Game. Set. Match.
The news that Donald Trump has named Betsy DeVos as his choice for Secretary of Education is just another brick in the wall for Mr. Trump’s plan to turn the US into a giant flea market, selling off the bits and pieces of a once great nation for parts to the highest bidders.
I had to laugh in recent weeks as folks set off alarms at the rumors of Michelle Rhee or Eva Moskowitz being appointed to this position. The truth is Rhee and Moskowitz are mere amateurs at this school privatization scheme. For Pete’s sake, Ms. Moskowitz still spends her days actually stepping foot in to schools in NYC, terrorizing students and teachers. And Rhee, a former Teach for America recruit, whose “go to” classroom management technique was taping the mouths of her reluctant “scholars”, has been in hiding after a disastrous run as Superintendent of DC’s schools, an experiment that ended in failure for all concerned, and threatened to dim the rising star of the corporate reform movement–until recently, when she and her icky hubby reemerged for a photo op at Trump Tower.
Betsy DeVos, on the other hand, is a pro at this game. And unlike Rhee and Moskowitz, who depend on the kindness–and financial backing–of others, Betsy has the financial wherewithall to bankroll her own plans. Like her new boss, Ms. DeVos–allegedly–won’t be beholden to any “special interests” in her efforts to turn our public education system into a Sotheby’s auction.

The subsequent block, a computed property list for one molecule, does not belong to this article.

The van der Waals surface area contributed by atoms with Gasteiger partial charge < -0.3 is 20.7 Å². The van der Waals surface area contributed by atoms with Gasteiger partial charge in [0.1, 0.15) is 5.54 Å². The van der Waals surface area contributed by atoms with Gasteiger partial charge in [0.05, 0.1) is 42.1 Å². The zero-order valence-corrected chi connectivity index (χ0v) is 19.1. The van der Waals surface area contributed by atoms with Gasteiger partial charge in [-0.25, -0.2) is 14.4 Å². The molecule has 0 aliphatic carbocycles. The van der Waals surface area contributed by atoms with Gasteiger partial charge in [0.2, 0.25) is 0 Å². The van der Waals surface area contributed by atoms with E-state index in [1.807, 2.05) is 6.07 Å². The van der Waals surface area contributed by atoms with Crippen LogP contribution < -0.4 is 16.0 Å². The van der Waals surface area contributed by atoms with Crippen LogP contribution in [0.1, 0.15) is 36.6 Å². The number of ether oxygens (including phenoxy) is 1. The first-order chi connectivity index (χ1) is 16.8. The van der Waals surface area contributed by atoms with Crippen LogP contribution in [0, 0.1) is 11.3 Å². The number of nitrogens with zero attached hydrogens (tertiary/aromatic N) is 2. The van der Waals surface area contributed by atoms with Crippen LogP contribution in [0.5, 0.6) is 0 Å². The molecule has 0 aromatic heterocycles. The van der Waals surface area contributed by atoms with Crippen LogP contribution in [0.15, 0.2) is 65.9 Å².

Rest assured, also, that unlike Ms. Moskowitz, Betsy DeVos hasn’t been spending any of her valuable time in…”schools” lately, and certainly hasn’t been close enough to a real, live student to tape them up–even though I’m sure she approves of Ms. Rhee’s approach to building a safe and welcoming classroom learning environment. No, Ms. DeVos has been busy dreaming up new ways to capitalize on the billions of taxpayer dollars currently being wasted on children, teachers, and schools, and helping her puppet in the Michigan governor’s residence with his plan to destroy the state’s schools.
Remember, Michigan is the state where the Governor poisoned the water in one of its largest cities, and more than 400 days later has still refused to replace a single water pipe. And the state whose lawyers recently claimed–and I swear I’m not making this up–that the state’s children had no “fundamental right to literacy.”